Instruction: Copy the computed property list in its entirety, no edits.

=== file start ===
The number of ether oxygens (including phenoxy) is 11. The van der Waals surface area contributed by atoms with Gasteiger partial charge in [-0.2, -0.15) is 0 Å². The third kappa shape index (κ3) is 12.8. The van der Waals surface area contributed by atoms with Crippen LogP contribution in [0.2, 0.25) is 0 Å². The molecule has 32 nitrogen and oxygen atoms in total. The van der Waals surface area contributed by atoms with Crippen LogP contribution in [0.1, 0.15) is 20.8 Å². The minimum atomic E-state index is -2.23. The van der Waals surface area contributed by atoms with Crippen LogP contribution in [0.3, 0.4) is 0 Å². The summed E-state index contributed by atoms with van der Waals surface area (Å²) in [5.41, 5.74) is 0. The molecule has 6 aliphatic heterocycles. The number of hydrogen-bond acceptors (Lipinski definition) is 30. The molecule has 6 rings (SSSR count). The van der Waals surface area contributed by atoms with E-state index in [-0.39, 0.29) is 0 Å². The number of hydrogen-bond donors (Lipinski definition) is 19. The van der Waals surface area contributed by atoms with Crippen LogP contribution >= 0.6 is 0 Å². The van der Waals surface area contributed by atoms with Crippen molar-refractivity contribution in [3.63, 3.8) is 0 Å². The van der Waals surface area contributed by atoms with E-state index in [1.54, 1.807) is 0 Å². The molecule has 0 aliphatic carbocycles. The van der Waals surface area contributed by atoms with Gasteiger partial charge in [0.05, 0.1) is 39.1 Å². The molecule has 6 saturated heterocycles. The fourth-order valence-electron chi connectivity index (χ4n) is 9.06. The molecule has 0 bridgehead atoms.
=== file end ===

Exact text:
The number of ether oxygens (including phenoxy) is 11. The van der Waals surface area contributed by atoms with Gasteiger partial charge in [-0.2, -0.15) is 0 Å². The third kappa shape index (κ3) is 12.8. The van der Waals surface area contributed by atoms with Crippen LogP contribution in [0.2, 0.25) is 0 Å². The molecule has 32 nitrogen and oxygen atoms in total. The van der Waals surface area contributed by atoms with Crippen LogP contribution in [0.1, 0.15) is 20.8 Å². The minimum atomic E-state index is -2.23. The van der Waals surface area contributed by atoms with Crippen LogP contribution in [0.3, 0.4) is 0 Å². The summed E-state index contributed by atoms with van der Waals surface area (Å²) in [5.41, 5.74) is 0. The molecule has 6 aliphatic heterocycles. The number of hydrogen-bond acceptors (Lipinski definition) is 30. The molecule has 6 rings (SSSR count). The van der Waals surface area contributed by atoms with E-state index in [-0.39, 0.29) is 0 Å². The number of hydrogen-bond donors (Lipinski definition) is 19. The van der Waals surface area contributed by atoms with Crippen LogP contribution >= 0.6 is 0 Å². The van der Waals surface area contributed by atoms with Crippen molar-refractivity contribution in [3.63, 3.8) is 0 Å². The van der Waals surface area contributed by atoms with E-state index in [1.54, 1.807) is 0 Å². The molecule has 0 aliphatic carbocycles. The van der Waals surface area contributed by atoms with Gasteiger partial charge in [0.05, 0.1) is 39.1 Å². The molecule has 6 saturated heterocycles. The fourth-order valence-electron chi connectivity index (χ4n) is 9.06. The molecule has 0 bridgehead atoms.